[R] Heatmap without levelplot
Antje
niederlein-rstat at yahoo.de
Wed May 6 08:45:28 CEST 2009
Hi Uwe,
thanks a lot for your answer! And thanks a lot to all others helping me with
this issue!
Uwe Ligges schrieb:
>
>
> Antje wrote:
>> Hi Uwe,
>>
>> I tried to explain my problem with the given example.
>> I don't see any documentation which tells me that the length of
>> "col.regions" should be one less than "at". (At least I assume now
>> that it should be this way...)
>> If it's equal or longer some colors (in the middle of the
>> color-vector) are simply not used.
>> Just try the example below with rainbow(5) and rainbow(6) and compare
>> the results... both plot will use 5 colors!
>> Sorry, but this behaviour is not really self-explaining to me... maybe
>> I'm to blind to find the documentation which says that only one color
>> less will ensure the usage of all colors.
>
> Well, of you have 5 at locations (i.e. breaks), then you have 4
> intervals in between and that's the amount of colors that is sensible.
From the documentation this was not really clear to me (though it makes sense,
I agree)
>
>
>> (It is so important for me because I need to display a heatmap with
>> colors let's say
>> * all lower data outliers "green",
>> * all higher data outliers "blue" and
>> * everything else within the color range "yellow" to "red".
>> I've seen that some values do not get blue or green though they are
>> outliers...
>> I've attached one graph, I've generated - maybe it helps to understand)
>>
>> Any wrong assumption?
>
> Maybe:
>
> Say you want everything below -1 be considered as a lower outlier and
> all above 1 is a higher outlier, then you can say:
>
>
> levelplot(matrix(c(1,2,0,-2), nrow=2),
> at = c(-Inf, seq(-1, 1, length=10), Inf),
> col.regions = c(rgb(0,1,0),
> hcl(seq(20, 80, length=10), c=400),
> rgb(0,0,1)))
>
> Then below -1 is green (rgb(0,1,0)), above 1 is blue (rgb(0,0,1)) and in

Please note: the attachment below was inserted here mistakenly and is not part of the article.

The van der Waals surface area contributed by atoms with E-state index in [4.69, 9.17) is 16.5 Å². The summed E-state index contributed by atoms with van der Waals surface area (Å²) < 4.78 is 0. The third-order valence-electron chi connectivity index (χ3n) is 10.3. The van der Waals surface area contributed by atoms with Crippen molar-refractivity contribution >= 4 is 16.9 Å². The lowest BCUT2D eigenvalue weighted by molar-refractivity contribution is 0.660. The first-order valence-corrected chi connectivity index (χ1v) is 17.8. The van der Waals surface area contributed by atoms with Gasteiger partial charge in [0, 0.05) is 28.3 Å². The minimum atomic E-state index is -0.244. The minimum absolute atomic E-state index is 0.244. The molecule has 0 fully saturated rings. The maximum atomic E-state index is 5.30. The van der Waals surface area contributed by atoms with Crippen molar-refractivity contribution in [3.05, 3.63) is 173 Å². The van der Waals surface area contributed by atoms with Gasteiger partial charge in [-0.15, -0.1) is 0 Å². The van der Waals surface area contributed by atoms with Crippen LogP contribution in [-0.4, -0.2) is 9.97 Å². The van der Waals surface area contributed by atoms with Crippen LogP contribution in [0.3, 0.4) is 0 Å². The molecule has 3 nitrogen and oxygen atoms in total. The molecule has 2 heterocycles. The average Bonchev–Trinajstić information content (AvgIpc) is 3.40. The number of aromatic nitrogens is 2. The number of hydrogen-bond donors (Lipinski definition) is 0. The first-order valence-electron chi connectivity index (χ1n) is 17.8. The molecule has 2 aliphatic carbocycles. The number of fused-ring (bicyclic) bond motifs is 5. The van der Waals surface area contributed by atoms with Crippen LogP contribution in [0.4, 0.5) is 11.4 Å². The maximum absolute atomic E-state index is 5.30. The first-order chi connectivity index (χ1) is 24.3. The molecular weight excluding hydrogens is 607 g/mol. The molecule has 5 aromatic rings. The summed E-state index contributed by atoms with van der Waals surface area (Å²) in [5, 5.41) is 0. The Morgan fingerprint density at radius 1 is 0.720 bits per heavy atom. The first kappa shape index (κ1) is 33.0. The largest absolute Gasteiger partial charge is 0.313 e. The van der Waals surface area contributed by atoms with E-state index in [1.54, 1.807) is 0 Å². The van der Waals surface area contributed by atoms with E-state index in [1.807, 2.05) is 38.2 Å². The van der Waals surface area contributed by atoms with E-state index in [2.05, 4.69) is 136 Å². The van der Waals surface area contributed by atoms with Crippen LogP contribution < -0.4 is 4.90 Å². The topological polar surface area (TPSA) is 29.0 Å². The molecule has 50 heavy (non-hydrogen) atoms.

> between we have 10 regions from -1 to 1 each with a color between some
> kind of yellow and red in hcl() space.
Thank you for this little example. Just two comments:
1) I was not aware of the possibility to use "Inf" - it just has the
disadvantage that these colors are not displayed at the color vector (maybe
this can be adjusted somehow)
2) if you replace one number of the matrix with -1, it will be displayed green.
So it would be considered as an outlier. From the documentation it was also not
clear to me that the lower endpoint of the interval is always excluded (except
for the very first value of the at-vector), while the upper endpoint will be
included. (This also makes sense but in this case I have to slightly modify my
data because I'd like to include both endpoints of my non-outlier-range...)
Anyway, I guess, I solved all problems and found a workable solution :-)
Ciao,
Antje
>
>
> Uwe Ligges
>
>
>
>
>> Ciao,
>> Antje
>>
>>
>> Uwe Ligges schrieb:
>>>
>>>
>>> Antje wrote:
>>>> Hi there,
>>>>
>>>> as I'm not sure to understand the coloring levelplot uses, I'm
>>>> looking for another easy way to create a heatmap like this:
>>>>
>>>> library(lattice)
>>>> mat <- matrix(seq(1,5, length.out = 12), nrow = 3)
>>>> mat[1,2] <- 3.5
>>>>
>>>> my.at <- seq(0.5,5.5, length.out = 6)
>>>> my.col.regions <- rainbow(5)
>>>>
>>>> graph <- levelplot(t(mat[nrow(mat):1, ] ), at = my.at, col.regions =
>>>> my.col.regions)
>>>> print(graph)
>>>>
>>>> Can anybody help me with some hints or little examples?
>>>
>>>
>>> Dear Antje,
>>>
>>> since you are asking the same question again now, maybe you can
>>> explain what you are going to get? In fact, I do not undertsand where
>>> your problem is. R places the colors according to the values in your
>>> matrix very well including the legend and I thought up to today that
>>> the plot is self explaining.
>>>
>>> Best wishes,
>>> Uwe Ligges
>>>
>>>
>>>
>>>
>>>> Antje
>>>>
>>>> ______________________________________________
>>>> R-help at r-project.org mailing list
>>>> https://stat.ethz.ch/mailman/listinfo/r-help
>>>> PLEASE do read the posting guide
>>>> http://www.R-project.org/posting-guide.html
>>>> and provide commented, minimal, self-contained, reproducible code.
>>>
>>
>
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